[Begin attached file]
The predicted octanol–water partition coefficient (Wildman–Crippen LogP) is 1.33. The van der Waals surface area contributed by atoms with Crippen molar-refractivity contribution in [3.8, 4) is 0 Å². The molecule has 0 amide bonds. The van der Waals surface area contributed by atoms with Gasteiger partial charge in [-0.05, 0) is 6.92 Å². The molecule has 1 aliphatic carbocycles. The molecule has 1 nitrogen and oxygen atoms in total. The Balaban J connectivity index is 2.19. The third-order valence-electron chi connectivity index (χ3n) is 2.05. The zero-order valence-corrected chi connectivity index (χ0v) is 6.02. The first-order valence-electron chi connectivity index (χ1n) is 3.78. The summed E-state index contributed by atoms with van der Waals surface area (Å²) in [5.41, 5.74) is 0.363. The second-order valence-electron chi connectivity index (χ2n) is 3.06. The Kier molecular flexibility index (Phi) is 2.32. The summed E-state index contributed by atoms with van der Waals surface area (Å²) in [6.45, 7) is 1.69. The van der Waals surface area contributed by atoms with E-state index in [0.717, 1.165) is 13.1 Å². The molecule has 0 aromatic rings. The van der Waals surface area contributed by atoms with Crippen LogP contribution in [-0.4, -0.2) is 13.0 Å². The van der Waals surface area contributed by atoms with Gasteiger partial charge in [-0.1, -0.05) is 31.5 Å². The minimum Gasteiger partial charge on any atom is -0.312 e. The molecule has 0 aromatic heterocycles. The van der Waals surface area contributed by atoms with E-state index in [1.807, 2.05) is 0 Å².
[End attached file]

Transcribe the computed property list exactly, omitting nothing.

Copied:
The predicted octanol–water partition coefficient (Wildman–Crippen LogP) is 1.33. The van der Waals surface area contributed by atoms with Crippen molar-refractivity contribution in [3.8, 4) is 0 Å². The molecule has 0 amide bonds. The van der Waals surface area contributed by atoms with Gasteiger partial charge in [-0.05, 0) is 6.92 Å². The molecule has 1 aliphatic carbocycles. The molecule has 1 nitrogen and oxygen atoms in total. The Balaban J connectivity index is 2.19. The third-order valence-electron chi connectivity index (χ3n) is 2.05. The zero-order valence-corrected chi connectivity index (χ0v) is 6.02. The first-order valence-electron chi connectivity index (χ1n) is 3.78. The summed E-state index contributed by atoms with van der Waals surface area (Å²) in [5.41, 5.74) is 0.363. The second-order valence-electron chi connectivity index (χ2n) is 3.06. The Kier molecular flexibility index (Phi) is 2.32. The summed E-state index contributed by atoms with van der Waals surface area (Å²) in [6.45, 7) is 1.69. The van der Waals surface area contributed by atoms with E-state index in [0.717, 1.165) is 13.1 Å². The molecule has 0 aromatic rings. The van der Waals surface area contributed by atoms with Crippen LogP contribution in [-0.4, -0.2) is 13.0 Å². The van der Waals surface area contributed by atoms with Gasteiger partial charge in [-0.1, -0.05) is 31.5 Å². The minimum Gasteiger partial charge on any atom is -0.312 e. The molecule has 0 aromatic heterocycles. The van der Waals surface area contributed by atoms with E-state index in [1.807, 2.05) is 0 Å².